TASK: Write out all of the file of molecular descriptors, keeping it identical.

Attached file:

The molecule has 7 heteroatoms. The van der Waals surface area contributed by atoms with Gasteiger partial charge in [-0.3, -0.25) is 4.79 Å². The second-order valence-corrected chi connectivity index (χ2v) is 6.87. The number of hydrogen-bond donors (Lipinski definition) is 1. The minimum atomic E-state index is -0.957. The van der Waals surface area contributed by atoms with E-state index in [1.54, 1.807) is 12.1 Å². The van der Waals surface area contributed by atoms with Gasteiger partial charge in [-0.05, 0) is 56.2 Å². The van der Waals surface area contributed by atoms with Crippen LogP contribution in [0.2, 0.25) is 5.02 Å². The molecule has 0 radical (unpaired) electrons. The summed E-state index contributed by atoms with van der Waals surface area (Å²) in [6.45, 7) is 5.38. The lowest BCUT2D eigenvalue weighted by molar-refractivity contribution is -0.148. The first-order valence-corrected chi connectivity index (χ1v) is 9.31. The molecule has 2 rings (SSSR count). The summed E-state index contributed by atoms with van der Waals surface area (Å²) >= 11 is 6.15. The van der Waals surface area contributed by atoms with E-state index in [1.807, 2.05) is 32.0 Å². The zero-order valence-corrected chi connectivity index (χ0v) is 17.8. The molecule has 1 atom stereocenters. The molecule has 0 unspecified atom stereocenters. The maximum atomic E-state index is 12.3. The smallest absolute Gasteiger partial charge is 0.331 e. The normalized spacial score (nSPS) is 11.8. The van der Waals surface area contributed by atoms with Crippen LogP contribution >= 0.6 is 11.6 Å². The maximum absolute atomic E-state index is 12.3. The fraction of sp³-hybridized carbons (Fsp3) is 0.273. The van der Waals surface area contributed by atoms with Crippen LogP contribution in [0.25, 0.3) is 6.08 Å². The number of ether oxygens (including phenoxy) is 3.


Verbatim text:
The molecule has 7 heteroatoms. The van der Waals surface area contributed by atoms with Gasteiger partial charge in [-0.3, -0.25) is 4.79 Å². The second-order valence-corrected chi connectivity index (χ2v) is 6.87. The number of hydrogen-bond donors (Lipinski definition) is 1. The minimum atomic E-state index is -0.957. The van der Waals surface area contributed by atoms with E-state index in [1.54, 1.807) is 12.1 Å². The van der Waals surface area contributed by atoms with Gasteiger partial charge in [-0.05, 0) is 56.2 Å². The van der Waals surface area contributed by atoms with Crippen LogP contribution in [0.2, 0.25) is 5.02 Å². The molecule has 0 radical (unpaired) electrons. The summed E-state index contributed by atoms with van der Waals surface area (Å²) in [6.45, 7) is 5.38. The lowest BCUT2D eigenvalue weighted by molar-refractivity contribution is -0.148. The first-order valence-corrected chi connectivity index (χ1v) is 9.31. The molecule has 2 rings (SSSR count). The summed E-state index contributed by atoms with van der Waals surface area (Å²) >= 11 is 6.15. The van der Waals surface area contributed by atoms with E-state index in [1.807, 2.05) is 32.0 Å². The zero-order valence-corrected chi connectivity index (χ0v) is 17.8. The molecule has 1 atom stereocenters. The molecule has 0 unspecified atom stereocenters. The maximum atomic E-state index is 12.3. The smallest absolute Gasteiger partial charge is 0.331 e. The normalized spacial score (nSPS) is 11.8. The van der Waals surface area contributed by atoms with Crippen LogP contribution >= 0.6 is 11.6 Å². The maximum absolute atomic E-state index is 12.3. The fraction of sp³-hybridized carbons (Fsp3) is 0.273. The van der Waals surface area contributed by atoms with Crippen LogP contribution in [0.25, 0.3) is 6.08 Å². The number of ether oxygens (including phenoxy) is 3.